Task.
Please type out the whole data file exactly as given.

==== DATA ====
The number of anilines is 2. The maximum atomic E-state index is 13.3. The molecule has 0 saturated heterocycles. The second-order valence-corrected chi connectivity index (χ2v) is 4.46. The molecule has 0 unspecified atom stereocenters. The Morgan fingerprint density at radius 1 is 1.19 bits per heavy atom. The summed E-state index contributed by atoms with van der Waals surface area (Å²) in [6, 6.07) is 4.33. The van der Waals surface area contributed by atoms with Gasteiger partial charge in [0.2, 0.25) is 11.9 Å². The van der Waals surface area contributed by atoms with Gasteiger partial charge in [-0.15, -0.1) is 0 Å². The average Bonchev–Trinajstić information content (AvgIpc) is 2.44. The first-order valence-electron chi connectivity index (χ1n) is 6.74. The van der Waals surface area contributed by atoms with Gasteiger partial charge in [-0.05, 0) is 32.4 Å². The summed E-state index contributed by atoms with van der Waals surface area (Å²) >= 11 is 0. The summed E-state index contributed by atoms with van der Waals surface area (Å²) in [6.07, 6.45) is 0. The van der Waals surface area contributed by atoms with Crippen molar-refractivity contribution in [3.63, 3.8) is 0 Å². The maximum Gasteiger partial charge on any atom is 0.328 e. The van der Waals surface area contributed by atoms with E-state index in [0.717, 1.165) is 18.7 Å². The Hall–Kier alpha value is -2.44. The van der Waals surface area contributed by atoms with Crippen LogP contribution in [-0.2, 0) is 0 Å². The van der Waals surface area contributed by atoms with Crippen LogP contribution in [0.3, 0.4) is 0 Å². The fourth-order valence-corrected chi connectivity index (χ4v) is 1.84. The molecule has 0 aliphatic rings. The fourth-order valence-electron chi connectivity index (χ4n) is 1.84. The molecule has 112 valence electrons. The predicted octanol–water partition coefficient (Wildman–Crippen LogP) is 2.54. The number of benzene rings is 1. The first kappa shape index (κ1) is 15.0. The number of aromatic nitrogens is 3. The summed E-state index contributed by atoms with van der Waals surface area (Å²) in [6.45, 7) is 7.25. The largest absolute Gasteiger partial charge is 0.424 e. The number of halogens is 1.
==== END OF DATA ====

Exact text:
The number of anilines is 2. The maximum atomic E-state index is 13.3. The molecule has 0 saturated heterocycles. The second-order valence-corrected chi connectivity index (χ2v) is 4.46. The molecule has 0 unspecified atom stereocenters. The Morgan fingerprint density at radius 1 is 1.19 bits per heavy atom. The summed E-state index contributed by atoms with van der Waals surface area (Å²) in [6, 6.07) is 4.33. The van der Waals surface area contributed by atoms with Gasteiger partial charge in [0.2, 0.25) is 11.9 Å². The van der Waals surface area contributed by atoms with Gasteiger partial charge in [-0.15, -0.1) is 0 Å². The average Bonchev–Trinajstić information content (AvgIpc) is 2.44. The first-order valence-electron chi connectivity index (χ1n) is 6.74. The van der Waals surface area contributed by atoms with Gasteiger partial charge in [-0.05, 0) is 32.4 Å². The summed E-state index contributed by atoms with van der Waals surface area (Å²) >= 11 is 0. The summed E-state index contributed by atoms with van der Waals surface area (Å²) in [6.07, 6.45) is 0. The van der Waals surface area contributed by atoms with Crippen molar-refractivity contribution in [3.63, 3.8) is 0 Å². The maximum Gasteiger partial charge on any atom is 0.328 e. The van der Waals surface area contributed by atoms with E-state index in [0.717, 1.165) is 18.7 Å². The Hall–Kier alpha value is -2.44. The van der Waals surface area contributed by atoms with Crippen LogP contribution in [-0.2, 0) is 0 Å². The van der Waals surface area contributed by atoms with Crippen LogP contribution in [0.3, 0.4) is 0 Å². The fourth-order valence-corrected chi connectivity index (χ4v) is 1.84. The molecule has 0 aliphatic rings. The fourth-order valence-electron chi connectivity index (χ4n) is 1.84. The molecule has 112 valence electrons. The predicted octanol–water partition coefficient (Wildman–Crippen LogP) is 2.54. The number of benzene rings is 1. The first kappa shape index (κ1) is 15.0. The number of aromatic nitrogens is 3. The summed E-state index contributed by atoms with van der Waals surface area (Å²) in [6.45, 7) is 7.25. The largest absolute Gasteiger partial charge is 0.424 e. The number of halogens is 1.